Anne Robinson, Karen Saxby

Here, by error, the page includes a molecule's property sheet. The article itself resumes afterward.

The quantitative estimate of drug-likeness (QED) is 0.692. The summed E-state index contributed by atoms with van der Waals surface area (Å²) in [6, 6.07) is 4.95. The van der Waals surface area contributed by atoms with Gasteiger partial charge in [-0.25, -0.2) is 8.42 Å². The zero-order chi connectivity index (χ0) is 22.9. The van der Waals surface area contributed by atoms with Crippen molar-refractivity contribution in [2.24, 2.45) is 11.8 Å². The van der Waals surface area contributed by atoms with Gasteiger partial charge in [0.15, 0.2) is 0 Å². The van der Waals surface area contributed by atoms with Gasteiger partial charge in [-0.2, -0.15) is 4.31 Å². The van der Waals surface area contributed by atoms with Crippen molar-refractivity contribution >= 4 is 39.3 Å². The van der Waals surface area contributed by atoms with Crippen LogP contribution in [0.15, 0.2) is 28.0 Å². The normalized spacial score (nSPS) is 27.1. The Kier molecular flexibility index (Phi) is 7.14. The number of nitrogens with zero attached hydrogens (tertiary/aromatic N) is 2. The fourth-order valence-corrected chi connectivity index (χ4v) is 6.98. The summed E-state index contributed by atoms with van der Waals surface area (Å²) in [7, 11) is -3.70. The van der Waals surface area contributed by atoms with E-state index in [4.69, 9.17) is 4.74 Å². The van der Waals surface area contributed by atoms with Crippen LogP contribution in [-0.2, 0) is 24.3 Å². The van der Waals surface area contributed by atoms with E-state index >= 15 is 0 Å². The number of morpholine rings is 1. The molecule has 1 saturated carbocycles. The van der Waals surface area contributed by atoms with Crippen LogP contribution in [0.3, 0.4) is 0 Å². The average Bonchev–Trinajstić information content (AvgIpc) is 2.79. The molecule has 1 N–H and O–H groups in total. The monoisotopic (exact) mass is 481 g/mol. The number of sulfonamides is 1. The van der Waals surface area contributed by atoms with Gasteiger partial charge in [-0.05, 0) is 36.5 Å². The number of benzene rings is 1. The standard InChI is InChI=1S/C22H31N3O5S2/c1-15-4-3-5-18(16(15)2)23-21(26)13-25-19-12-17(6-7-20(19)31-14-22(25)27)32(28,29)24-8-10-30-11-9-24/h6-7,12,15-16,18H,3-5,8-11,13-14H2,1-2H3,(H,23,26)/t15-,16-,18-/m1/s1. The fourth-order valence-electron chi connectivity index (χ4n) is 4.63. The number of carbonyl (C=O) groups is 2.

The real and imagined legacy of the ancient Celts has shaped modern identities across the British Isles and retains a powerful hold over the popular imagination. Furthermore, Celtic art is one of Europe’s great artistic traditions, with the skills of Celtic craftspeople standing alongside the best of the ancient and medieval worlds. But who were the Celts? Recent research and new archaeological discoveries are continuing to transform our understanding of the idea of the Celts – a subject involving much controversy and academic debate since the late 1990s. Drawing on the latest scholarship, the authors explore how the Celts have been defined differently from ancient times to the modern day, by people with different perspectives and agendas. They look, too, at what is meant by Celtic art, from its origins c.500 BC in western Europe, through its transformations and revivals in the Roman, Anglo-Saxon and medieval periods, to its rediscovery in Britain in the eighteenth and nineteenth centuries. Over 250 remarkable objects have been selected from the collections of the British Museum, the National Museums of Scotland and other key European museums to richly illustrate the narrative and highlight the artistic accomplishments of craftspeople through the centuries. Here are iconic, intricately decorated masterpieces as well as less well-known fixtures and fittings; items of warfare and adornment; the ceremonial and the utilitarian.